BBH’s parliamentary evening: ‘technology-open’ approach towards climate neutrality

For its parliamentary evening on 16 May 2022, the law firm Becker Büttner Held (BBH) invited its guests to take a look at the engine room of the climate transition. The original plan was to examine bridging technologies, optimisations in the energy system and renewable energy sources.

“The context of today’s event has, however, changed entirely”, emphasised BBH partner Prof. Dr. Ines Zenke, who moderated the evening with more than 150 guests attending the event. We might fail to meet our climate targets, there is the risk of a gas shortage, and the struggle for energy sovereignty poses new challenges to us. “What can and what must we do to maintain coherence within our energy system in the next few years and decades, thus reconciling the objectives of security of supply and climate neutrality?” asked Prof. Dr. Ines Zenke in her welcoming speech.

“At the latest since the Russian aggression against Ukraine, it should be clear to all parties affected thereby that a sound climate policy aims at ensuring the safety and modernisation of the German industry,” added Member of the Bundestag Bernd Westphal (SPD) under whose auspices the parliamentary evening was held at the Great Hall (Kaisersaal) of the German Parliamentary Society. This would include the creation of stable framework conditions so that businesses can make the right investment decisions. Andreas Kuhlmann, CEO of the German Energy Agency dena, also emphasised how important stable political framework conditions are. There would be diversions in the future, he stated, which made a clear political line all the more important. With respect to the generation landscape, he said: “We will still need natural gas for quite a while.” He could not imagine a scenario without natural gas prior to 2030. However, as the CEO of Onyx Power, Dr. Peter Feldhaus, pointed out: The switch to LNG will lead to higher gas prices, which, in turn, means that companies will have to review their business cases.

What should the future energy market design thus look like? Dr. Peter Feldhausen stated: “We must not waste anything!” Which means that we would have to explore all options available to us for the ambitious path to a climate neutral generation landscape. According to Dr. Feldhaus this also includes biomass. Even though it already accounted for approx. 20% of renewable energy sources, biomass was an issue of controversy.

Wrongly so, he said. This is because, based on the cascade principle, only damaged and dead wood that cannot be used by either the building or the paper industry is used as biomass. Precisely this functioning cascade principle, he said, is being put into question by the EU in the course of discussions about the revision of the Renewable Energy Directive (RED III). Based on the Onyx site in Wilhelmshaven, Dr. Peter Feldhaus illustrated that biomass has the potential to play a major role in the energy system as a means of controllable electricity generation: Any site where there is still a coal-fired power plant could be quickly converted into a sustainable and carbon neutral biomass site without technical risks.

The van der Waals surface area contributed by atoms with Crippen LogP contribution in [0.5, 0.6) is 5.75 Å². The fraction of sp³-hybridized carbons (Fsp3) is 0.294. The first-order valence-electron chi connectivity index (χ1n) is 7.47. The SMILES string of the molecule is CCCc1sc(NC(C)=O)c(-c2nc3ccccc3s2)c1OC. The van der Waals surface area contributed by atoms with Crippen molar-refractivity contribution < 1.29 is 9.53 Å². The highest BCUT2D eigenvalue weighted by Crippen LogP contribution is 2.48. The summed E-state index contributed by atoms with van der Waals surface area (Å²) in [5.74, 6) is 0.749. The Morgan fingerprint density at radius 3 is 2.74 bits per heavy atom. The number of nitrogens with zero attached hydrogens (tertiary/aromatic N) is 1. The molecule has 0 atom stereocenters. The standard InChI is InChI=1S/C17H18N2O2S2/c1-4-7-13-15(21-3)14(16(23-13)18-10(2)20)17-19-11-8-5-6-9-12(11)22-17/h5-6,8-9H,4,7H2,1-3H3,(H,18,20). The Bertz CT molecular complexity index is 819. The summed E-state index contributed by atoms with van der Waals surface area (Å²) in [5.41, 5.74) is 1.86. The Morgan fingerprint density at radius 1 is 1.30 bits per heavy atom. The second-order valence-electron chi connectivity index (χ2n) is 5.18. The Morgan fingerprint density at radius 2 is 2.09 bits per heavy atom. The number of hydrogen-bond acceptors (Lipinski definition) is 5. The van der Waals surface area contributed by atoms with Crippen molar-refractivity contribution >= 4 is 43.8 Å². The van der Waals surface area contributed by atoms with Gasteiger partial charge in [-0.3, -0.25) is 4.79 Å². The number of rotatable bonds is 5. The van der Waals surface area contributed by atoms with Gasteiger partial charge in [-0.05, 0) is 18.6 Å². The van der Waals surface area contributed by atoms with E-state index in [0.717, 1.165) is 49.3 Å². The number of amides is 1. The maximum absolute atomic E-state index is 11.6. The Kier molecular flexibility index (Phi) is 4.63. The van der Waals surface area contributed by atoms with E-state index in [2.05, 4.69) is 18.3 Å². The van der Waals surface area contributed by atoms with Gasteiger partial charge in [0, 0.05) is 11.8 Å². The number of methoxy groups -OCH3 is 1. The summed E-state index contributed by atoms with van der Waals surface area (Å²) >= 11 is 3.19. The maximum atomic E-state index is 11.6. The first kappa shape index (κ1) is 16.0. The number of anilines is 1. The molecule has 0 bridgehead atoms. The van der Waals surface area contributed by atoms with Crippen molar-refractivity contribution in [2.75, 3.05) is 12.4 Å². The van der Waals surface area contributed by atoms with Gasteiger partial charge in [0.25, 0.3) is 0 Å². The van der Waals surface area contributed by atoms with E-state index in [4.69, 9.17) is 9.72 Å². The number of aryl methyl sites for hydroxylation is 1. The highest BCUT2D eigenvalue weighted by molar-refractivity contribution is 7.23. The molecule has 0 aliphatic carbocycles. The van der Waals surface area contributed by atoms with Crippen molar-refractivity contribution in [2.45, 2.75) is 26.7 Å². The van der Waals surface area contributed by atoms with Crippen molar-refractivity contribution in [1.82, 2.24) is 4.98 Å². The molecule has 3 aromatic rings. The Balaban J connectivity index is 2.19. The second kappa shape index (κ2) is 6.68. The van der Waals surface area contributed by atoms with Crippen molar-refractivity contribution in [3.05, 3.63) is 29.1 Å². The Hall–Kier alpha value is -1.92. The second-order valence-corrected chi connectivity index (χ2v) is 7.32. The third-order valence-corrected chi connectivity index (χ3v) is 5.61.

Member of the Bundestag Katrin Uhlig (Bündnis 90/Die Grünen) emphasised how important it is to accelerate the expansion of renewable energy sources. She said that the “traffic light” coalition also intends to launch a biomass strategy. “Photovoltaics and wind alone do not make an energy transition”, Member of the Bundestag Mark Helfrich also emphasised. However, statements of intent will not help the industry when it comes to investment decisions worth millions. While some things were initiated by the Easter Package and others announced with a view to the Summer Package, there is not yet a holistic approach for the transformation process towards climate neutrality.

Fundamental questions, such as the role of gas grid operators in the dawning age of hydrogen, still remain unanswered. When asked about this issue, the Members of the Bundestag Bernd Westphal and Mark Helfrich clearly supported a joint regulation of gas and hydrogen grids. However, the discussion in Brussels is currently heading in the other direction: Ownership unbundling would prevent the joint operation of natural gas and hydrogen grids – and slow down the development of the hydrogen market.

Be it grids or generation installations: Investments and retrofits must be made now for a climate neutral energy supply. Due to slow approval procedures, uncertainties, or a wait-and-see approach, we are already leaving enormous potential for a carbon-neutral electricity generation untapped. Can we afford this – in view of the current developments? No. Neither can we afford to leave the other components of the system undeveloped in the meantime – that includes the grid, controllable means of electricity generation and the sector coupling potential. And this was the conclusion of the BBH event.

The BBH group is a leading provider of advisory services for energy and infrastructure companies and their customers. Energy and supply companies, particularly public utilities, municipalities and local authorities, industrial companies and international groups are among its core clients. The BBH group advises these and many other companies and organisations in all legal matters and also assists them with business and strategic advice.


Prof. Dr. Ines Zenke                                                     
Rechtsanwältin/Lawyer, Partner                        
Phone +49 (0)30 611 28 40 - 179                                                                 

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